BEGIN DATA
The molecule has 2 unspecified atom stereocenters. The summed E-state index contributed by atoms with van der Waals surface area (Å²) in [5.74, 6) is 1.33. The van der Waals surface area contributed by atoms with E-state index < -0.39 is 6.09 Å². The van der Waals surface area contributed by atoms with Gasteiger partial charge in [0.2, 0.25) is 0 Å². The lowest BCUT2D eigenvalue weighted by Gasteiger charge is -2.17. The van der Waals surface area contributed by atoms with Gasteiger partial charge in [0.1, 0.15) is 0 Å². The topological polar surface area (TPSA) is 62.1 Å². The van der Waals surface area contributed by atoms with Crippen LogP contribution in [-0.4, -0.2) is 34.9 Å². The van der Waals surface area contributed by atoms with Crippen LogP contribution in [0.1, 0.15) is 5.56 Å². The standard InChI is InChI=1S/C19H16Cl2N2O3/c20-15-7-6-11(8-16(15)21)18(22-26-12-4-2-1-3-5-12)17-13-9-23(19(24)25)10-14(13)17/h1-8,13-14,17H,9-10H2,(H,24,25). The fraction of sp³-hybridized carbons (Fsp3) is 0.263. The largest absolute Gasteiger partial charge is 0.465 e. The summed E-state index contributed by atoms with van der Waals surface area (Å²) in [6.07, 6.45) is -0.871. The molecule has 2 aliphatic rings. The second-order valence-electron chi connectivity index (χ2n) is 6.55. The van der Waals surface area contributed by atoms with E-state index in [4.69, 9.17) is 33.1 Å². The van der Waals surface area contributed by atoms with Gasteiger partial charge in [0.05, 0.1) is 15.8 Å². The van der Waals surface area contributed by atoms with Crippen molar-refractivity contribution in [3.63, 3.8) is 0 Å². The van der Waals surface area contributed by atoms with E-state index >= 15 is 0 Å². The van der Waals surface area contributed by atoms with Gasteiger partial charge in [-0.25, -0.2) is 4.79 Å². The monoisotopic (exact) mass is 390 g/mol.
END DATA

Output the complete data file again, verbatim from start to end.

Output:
The molecule has 2 unspecified atom stereocenters. The summed E-state index contributed by atoms with van der Waals surface area (Å²) in [5.74, 6) is 1.33. The van der Waals surface area contributed by atoms with E-state index < -0.39 is 6.09 Å². The van der Waals surface area contributed by atoms with Gasteiger partial charge in [0.2, 0.25) is 0 Å². The lowest BCUT2D eigenvalue weighted by Gasteiger charge is -2.17. The van der Waals surface area contributed by atoms with Gasteiger partial charge in [0.1, 0.15) is 0 Å². The topological polar surface area (TPSA) is 62.1 Å². The van der Waals surface area contributed by atoms with Crippen LogP contribution in [-0.4, -0.2) is 34.9 Å². The van der Waals surface area contributed by atoms with Crippen LogP contribution in [0.1, 0.15) is 5.56 Å². The standard InChI is InChI=1S/C19H16Cl2N2O3/c20-15-7-6-11(8-16(15)21)18(22-26-12-4-2-1-3-5-12)17-13-9-23(19(24)25)10-14(13)17/h1-8,13-14,17H,9-10H2,(H,24,25). The fraction of sp³-hybridized carbons (Fsp3) is 0.263. The largest absolute Gasteiger partial charge is 0.465 e. The summed E-state index contributed by atoms with van der Waals surface area (Å²) in [6.07, 6.45) is -0.871. The molecule has 2 aliphatic rings. The second-order valence-electron chi connectivity index (χ2n) is 6.55. The van der Waals surface area contributed by atoms with E-state index in [4.69, 9.17) is 33.1 Å². The van der Waals surface area contributed by atoms with Gasteiger partial charge in [0.05, 0.1) is 15.8 Å². The van der Waals surface area contributed by atoms with Crippen molar-refractivity contribution in [3.63, 3.8) is 0 Å². The van der Waals surface area contributed by atoms with E-state index >= 15 is 0 Å². The van der Waals surface area contributed by atoms with Gasteiger partial charge in [-0.25, -0.2) is 4.79 Å². The monoisotopic (exact) mass is 390 g/mol.